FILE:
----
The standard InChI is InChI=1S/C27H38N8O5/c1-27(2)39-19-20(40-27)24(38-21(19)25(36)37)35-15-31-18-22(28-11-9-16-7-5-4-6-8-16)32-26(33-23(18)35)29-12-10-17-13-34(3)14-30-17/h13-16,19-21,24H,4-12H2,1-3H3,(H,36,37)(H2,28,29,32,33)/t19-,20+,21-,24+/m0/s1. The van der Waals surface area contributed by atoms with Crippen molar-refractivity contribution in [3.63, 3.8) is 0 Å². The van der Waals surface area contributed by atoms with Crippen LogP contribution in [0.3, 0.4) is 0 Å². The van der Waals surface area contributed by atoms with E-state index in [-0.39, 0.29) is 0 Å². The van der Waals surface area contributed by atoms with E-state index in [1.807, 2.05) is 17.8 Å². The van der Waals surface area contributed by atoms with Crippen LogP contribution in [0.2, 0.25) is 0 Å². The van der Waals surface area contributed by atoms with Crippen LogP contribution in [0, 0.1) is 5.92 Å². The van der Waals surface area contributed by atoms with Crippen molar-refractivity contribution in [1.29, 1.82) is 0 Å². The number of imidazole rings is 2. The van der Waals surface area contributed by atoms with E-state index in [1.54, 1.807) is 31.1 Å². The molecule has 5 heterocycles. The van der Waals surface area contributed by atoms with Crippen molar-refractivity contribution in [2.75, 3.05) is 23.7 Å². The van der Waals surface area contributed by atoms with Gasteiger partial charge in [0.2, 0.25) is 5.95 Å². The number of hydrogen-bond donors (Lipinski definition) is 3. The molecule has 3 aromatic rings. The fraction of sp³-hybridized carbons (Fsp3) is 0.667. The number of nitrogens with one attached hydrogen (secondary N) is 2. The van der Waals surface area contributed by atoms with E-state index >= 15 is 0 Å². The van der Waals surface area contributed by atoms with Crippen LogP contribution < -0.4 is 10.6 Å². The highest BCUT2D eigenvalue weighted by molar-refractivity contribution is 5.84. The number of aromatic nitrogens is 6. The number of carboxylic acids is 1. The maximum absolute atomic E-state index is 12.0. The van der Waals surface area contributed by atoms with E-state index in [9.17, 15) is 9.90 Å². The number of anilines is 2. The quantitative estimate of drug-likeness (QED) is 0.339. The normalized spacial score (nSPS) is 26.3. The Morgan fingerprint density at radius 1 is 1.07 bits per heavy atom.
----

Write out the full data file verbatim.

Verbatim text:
The standard InChI is InChI=1S/C27H38N8O5/c1-27(2)39-19-20(40-27)24(38-21(19)25(36)37)35-15-31-18-22(28-11-9-16-7-5-4-6-8-16)32-26(33-23(18)35)29-12-10-17-13-34(3)14-30-17/h13-16,19-21,24H,4-12H2,1-3H3,(H,36,37)(H2,28,29,32,33)/t19-,20+,21-,24+/m0/s1. The van der Waals surface area contributed by atoms with Crippen molar-refractivity contribution in [3.63, 3.8) is 0 Å². The van der Waals surface area contributed by atoms with Crippen LogP contribution in [0.3, 0.4) is 0 Å². The van der Waals surface area contributed by atoms with E-state index in [-0.39, 0.29) is 0 Å². The van der Waals surface area contributed by atoms with E-state index in [1.807, 2.05) is 17.8 Å². The van der Waals surface area contributed by atoms with Crippen LogP contribution in [0.2, 0.25) is 0 Å². The van der Waals surface area contributed by atoms with Crippen LogP contribution in [0, 0.1) is 5.92 Å². The van der Waals surface area contributed by atoms with Crippen molar-refractivity contribution in [1.29, 1.82) is 0 Å². The number of imidazole rings is 2. The van der Waals surface area contributed by atoms with E-state index in [1.54, 1.807) is 31.1 Å². The molecule has 5 heterocycles. The van der Waals surface area contributed by atoms with Crippen molar-refractivity contribution in [2.75, 3.05) is 23.7 Å². The van der Waals surface area contributed by atoms with Gasteiger partial charge in [0.2, 0.25) is 5.95 Å². The number of hydrogen-bond donors (Lipinski definition) is 3. The molecule has 3 aromatic rings. The fraction of sp³-hybridized carbons (Fsp3) is 0.667. The number of nitrogens with one attached hydrogen (secondary N) is 2. The van der Waals surface area contributed by atoms with E-state index >= 15 is 0 Å². The van der Waals surface area contributed by atoms with Crippen LogP contribution < -0.4 is 10.6 Å². The highest BCUT2D eigenvalue weighted by molar-refractivity contribution is 5.84. The number of aromatic nitrogens is 6. The number of carboxylic acids is 1. The maximum absolute atomic E-state index is 12.0. The van der Waals surface area contributed by atoms with E-state index in [9.17, 15) is 9.90 Å². The number of anilines is 2. The quantitative estimate of drug-likeness (QED) is 0.339. The normalized spacial score (nSPS) is 26.3. The Morgan fingerprint density at radius 1 is 1.07 bits per heavy atom.